Three in-state stars — Jackson an interior offensive lineman from Woodford County, Young an offensive tackle from Lafayette, Daniel a linebacker from Paintsville — who said ‘no’ to a Who’s-Who of traditional college football titans to stay home and try to help Mark Stoops alter the course of UK football.
Last fall, however, the college careers of the homegrown trio got off to very different starts.
Young started three games at left tackle, was a regular in UK’s two-deep offensive line rotation and was credited with 27 knockdown blocks.
Never miss a local story.
Daniel, Kentucky’s 2015 Mr. Football, became a UK special teams ace, playing in all 13 games and recording 19 tackles.
With UK boasting standout senior Jon Toth at center and an unusually deep pool of guards, Jackson did not get to join in the fun. Instead, a guy who turned down Alabama, Florida and Ohio State among others took a redshirt year at Kentucky.
“I understood it just from a depth standpoint,” Jackson said Friday night, after UK’s spring football game. “I mean, I sat behind Jon Toth. What are you going to do about that?”
Watching his friends make valuable contributions at UK has left Jackson primed to get his own Wildcats playing career launched this fall.
UK offensive line coach John Schlarman said the fact that the 6-foot-2, 290-pound Jackson did not play as a true freshman was a reflection on the quality of depth Kentucky has built in the interior of its offensive line and not on the former Woodford County star’s promise.
Schlarman regularly used nine offensive linemen last season, rotating two players at every position except center.
“There would have been years past here where Drake would have gotten thrown in there due to lack of depth,” Schlarman said. “We’re just in a position now where it is really competitive.”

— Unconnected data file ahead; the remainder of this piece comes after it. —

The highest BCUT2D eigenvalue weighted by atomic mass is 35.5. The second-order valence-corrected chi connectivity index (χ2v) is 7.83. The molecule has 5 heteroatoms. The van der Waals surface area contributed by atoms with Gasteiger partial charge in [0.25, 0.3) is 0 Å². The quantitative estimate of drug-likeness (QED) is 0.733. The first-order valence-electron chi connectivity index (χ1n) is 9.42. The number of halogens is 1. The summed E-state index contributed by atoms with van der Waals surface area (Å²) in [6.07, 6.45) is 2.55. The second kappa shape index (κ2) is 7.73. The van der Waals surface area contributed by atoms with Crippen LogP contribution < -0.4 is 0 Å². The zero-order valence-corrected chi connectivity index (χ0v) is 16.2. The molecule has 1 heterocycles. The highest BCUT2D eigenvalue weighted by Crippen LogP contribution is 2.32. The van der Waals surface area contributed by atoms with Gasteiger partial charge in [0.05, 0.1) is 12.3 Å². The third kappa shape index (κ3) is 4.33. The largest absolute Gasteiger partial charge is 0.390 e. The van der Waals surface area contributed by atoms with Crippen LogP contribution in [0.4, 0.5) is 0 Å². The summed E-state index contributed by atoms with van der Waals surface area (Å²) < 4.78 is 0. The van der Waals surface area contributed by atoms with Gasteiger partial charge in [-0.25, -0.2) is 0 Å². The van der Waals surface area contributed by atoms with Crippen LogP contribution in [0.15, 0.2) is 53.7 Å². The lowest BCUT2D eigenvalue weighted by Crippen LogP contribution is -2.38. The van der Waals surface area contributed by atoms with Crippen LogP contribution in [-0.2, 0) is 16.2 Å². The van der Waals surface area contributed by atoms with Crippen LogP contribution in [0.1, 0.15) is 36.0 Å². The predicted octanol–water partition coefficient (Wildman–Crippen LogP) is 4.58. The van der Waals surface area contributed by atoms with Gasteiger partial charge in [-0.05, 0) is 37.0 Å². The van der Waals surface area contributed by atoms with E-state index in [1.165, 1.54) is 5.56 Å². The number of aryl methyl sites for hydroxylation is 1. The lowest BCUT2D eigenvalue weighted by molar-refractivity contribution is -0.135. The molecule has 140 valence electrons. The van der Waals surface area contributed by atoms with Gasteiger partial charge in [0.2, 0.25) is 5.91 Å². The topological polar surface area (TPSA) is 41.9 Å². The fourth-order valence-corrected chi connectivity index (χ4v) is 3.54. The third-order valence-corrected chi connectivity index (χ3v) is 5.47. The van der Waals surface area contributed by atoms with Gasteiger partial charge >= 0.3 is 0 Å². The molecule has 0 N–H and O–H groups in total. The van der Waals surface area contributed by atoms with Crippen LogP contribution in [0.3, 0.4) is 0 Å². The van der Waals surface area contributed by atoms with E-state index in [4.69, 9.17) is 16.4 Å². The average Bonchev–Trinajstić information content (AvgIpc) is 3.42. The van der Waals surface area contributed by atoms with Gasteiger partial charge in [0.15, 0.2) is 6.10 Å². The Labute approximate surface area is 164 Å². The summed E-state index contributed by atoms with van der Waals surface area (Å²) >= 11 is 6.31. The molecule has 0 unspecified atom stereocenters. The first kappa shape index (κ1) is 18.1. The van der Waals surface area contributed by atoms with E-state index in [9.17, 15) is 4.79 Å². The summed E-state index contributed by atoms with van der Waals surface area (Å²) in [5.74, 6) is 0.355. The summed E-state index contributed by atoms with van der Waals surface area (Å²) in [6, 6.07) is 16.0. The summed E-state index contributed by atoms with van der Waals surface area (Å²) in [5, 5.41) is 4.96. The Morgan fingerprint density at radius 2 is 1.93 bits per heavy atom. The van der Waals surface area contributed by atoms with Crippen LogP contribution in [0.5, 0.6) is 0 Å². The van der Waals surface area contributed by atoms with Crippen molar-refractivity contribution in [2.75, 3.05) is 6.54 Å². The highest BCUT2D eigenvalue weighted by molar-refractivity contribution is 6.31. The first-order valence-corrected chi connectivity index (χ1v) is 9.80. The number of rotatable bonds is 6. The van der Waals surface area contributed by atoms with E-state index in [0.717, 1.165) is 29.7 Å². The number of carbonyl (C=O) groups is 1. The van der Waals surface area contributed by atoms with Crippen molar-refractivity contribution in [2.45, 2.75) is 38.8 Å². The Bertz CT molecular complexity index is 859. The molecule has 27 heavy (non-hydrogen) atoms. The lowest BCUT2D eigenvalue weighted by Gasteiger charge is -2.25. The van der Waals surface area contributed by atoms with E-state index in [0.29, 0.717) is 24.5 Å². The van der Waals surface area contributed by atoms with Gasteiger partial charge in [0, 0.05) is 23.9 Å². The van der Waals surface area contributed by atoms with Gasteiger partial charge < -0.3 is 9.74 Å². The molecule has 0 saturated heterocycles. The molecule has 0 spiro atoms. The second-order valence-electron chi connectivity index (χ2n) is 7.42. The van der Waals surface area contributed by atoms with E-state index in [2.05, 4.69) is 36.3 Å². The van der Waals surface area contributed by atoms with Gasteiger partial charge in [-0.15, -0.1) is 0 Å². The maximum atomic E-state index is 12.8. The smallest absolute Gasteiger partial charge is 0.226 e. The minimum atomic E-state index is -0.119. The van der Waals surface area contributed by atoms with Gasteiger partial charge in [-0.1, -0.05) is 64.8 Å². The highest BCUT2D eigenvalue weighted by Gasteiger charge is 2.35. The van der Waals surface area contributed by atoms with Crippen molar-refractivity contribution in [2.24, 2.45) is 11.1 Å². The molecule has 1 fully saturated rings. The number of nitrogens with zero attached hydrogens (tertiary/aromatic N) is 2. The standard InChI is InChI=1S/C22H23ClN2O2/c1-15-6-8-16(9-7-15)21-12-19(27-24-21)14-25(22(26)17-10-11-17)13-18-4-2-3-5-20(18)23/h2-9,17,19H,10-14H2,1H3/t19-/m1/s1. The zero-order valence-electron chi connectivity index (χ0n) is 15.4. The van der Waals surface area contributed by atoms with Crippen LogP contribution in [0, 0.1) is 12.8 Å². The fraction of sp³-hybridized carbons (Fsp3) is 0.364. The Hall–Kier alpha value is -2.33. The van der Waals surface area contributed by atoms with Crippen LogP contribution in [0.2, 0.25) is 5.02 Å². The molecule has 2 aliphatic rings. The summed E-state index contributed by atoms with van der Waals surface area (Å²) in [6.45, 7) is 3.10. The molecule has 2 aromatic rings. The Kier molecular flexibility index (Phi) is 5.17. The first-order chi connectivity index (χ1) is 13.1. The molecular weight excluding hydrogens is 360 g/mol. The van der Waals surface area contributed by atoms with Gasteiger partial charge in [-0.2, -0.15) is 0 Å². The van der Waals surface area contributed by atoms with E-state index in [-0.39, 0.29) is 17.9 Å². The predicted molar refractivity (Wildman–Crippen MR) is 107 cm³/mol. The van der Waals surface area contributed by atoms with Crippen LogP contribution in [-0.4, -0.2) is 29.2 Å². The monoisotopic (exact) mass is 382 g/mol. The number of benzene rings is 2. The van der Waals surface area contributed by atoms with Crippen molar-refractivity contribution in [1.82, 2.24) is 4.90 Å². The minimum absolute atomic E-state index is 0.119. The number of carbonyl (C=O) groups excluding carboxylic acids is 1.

Last season, when the Wildcats traveled for road games, Jackson said he would go visit his parents, Brian and Candy Jackson. “I’d go back home, help my parents with some work and watch the game,” he said. “It was fun.”
That should not suggest it was easy for Jackson to sit at home and watch his team play on TV.
“I’d say it was kind of hard for him,” Daniel said. “I talked to him through the season at the dorm. It’s kind of hard being an (Army) All-American (in high school) and coming in and having to sit for a year. But you see that with kids all around the country. I think that’s going to help Drake.”
Jackson thinks sitting out has already given him a major boost in the classroom. Because he enrolled at UK a semester early and then redshirted, the marketing major thinks he has a prime chance to leave college with multiple degrees.
“I’ve got four years of (football) eligibility left,” he said. “For school, now I can get two degrees, maybe three. There are a lot of pluses that came out of it.”
With Toth preparing for the NFL Draft, UK’s starting center position is vacant.
Conventional wisdom is that junior Bunchy Stallings, who wrested the starting right guard position away from veteran Ramsey Meyers last season, is the favorite to snap the football to Kentucky quarterback Stephen Johnson this fall.
“From what Coach Schlarman has told me, he’s letting (the starting center job) be a competition,” Jackson said. “Competing with Bunchy is a good thing for both of us.”
Though Jackson came to UK ranked the No. 1 center prospect in the country for 2016 by recruiting service Scout.com, he did not actually play the position in high school. So he is still mastering the fine points of playing center.
“For the long term, I could probably see him being a little bit more of a center,” Schlarman says. “For the short term, in terms of how he could impact our line, maybe a little bit quicker route would be (playing) guard.”
This fall, Jackson just wants to join his buddies Young and Daniel on the field as UK contributors. If that means playing guard next to Stallings at center, he can live with that.
“Where did Bunchy play last season?” Jackson asked of Stallings. “He was the starting right guard. What are they doing with me? I’m getting guard reps. Whoever is at center, the other guy is going to be at guard.”